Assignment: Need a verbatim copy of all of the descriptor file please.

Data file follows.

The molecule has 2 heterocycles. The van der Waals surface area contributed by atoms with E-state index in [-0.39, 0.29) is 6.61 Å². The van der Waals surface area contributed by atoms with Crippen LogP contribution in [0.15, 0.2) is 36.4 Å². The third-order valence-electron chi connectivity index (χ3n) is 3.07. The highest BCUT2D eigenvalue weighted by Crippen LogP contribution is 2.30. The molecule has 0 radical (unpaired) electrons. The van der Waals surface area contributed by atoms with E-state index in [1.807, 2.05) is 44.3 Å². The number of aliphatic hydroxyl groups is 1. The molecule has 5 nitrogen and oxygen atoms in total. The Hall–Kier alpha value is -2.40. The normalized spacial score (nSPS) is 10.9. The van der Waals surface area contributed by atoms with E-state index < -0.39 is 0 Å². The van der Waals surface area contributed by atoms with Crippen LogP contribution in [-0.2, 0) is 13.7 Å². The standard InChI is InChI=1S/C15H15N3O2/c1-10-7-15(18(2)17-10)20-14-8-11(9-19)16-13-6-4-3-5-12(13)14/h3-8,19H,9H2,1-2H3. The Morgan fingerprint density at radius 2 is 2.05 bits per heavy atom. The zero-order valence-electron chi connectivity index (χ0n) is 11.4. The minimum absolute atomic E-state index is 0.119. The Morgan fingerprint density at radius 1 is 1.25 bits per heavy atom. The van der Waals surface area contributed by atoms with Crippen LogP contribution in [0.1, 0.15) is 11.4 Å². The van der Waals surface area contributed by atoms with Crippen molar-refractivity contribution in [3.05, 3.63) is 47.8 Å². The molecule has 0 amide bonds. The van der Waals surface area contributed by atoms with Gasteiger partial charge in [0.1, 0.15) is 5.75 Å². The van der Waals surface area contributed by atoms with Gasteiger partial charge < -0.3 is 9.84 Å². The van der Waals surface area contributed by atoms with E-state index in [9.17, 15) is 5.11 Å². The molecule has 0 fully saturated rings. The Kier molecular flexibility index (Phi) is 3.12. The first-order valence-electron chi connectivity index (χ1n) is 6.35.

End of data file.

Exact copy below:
The molecule has 2 heterocycles. The van der Waals surface area contributed by atoms with E-state index in [-0.39, 0.29) is 6.61 Å². The van der Waals surface area contributed by atoms with Crippen LogP contribution in [0.15, 0.2) is 36.4 Å². The third-order valence-electron chi connectivity index (χ3n) is 3.07. The highest BCUT2D eigenvalue weighted by Crippen LogP contribution is 2.30. The molecule has 0 radical (unpaired) electrons. The van der Waals surface area contributed by atoms with E-state index in [1.807, 2.05) is 44.3 Å². The number of aliphatic hydroxyl groups is 1. The molecule has 5 nitrogen and oxygen atoms in total. The Hall–Kier alpha value is -2.40. The normalized spacial score (nSPS) is 10.9. The van der Waals surface area contributed by atoms with E-state index < -0.39 is 0 Å². The van der Waals surface area contributed by atoms with Crippen LogP contribution in [-0.2, 0) is 13.7 Å². The standard InChI is InChI=1S/C15H15N3O2/c1-10-7-15(18(2)17-10)20-14-8-11(9-19)16-13-6-4-3-5-12(13)14/h3-8,19H,9H2,1-2H3. The Morgan fingerprint density at radius 2 is 2.05 bits per heavy atom. The zero-order valence-electron chi connectivity index (χ0n) is 11.4. The minimum absolute atomic E-state index is 0.119. The Morgan fingerprint density at radius 1 is 1.25 bits per heavy atom. The van der Waals surface area contributed by atoms with Crippen LogP contribution in [0.1, 0.15) is 11.4 Å². The van der Waals surface area contributed by atoms with Crippen molar-refractivity contribution in [3.05, 3.63) is 47.8 Å². The molecule has 0 amide bonds. The van der Waals surface area contributed by atoms with Gasteiger partial charge in [0.1, 0.15) is 5.75 Å². The van der Waals surface area contributed by atoms with Gasteiger partial charge < -0.3 is 9.84 Å². The van der Waals surface area contributed by atoms with E-state index in [9.17, 15) is 5.11 Å². The molecule has 0 fully saturated rings. The Kier molecular flexibility index (Phi) is 3.12. The first-order valence-electron chi connectivity index (χ1n) is 6.35.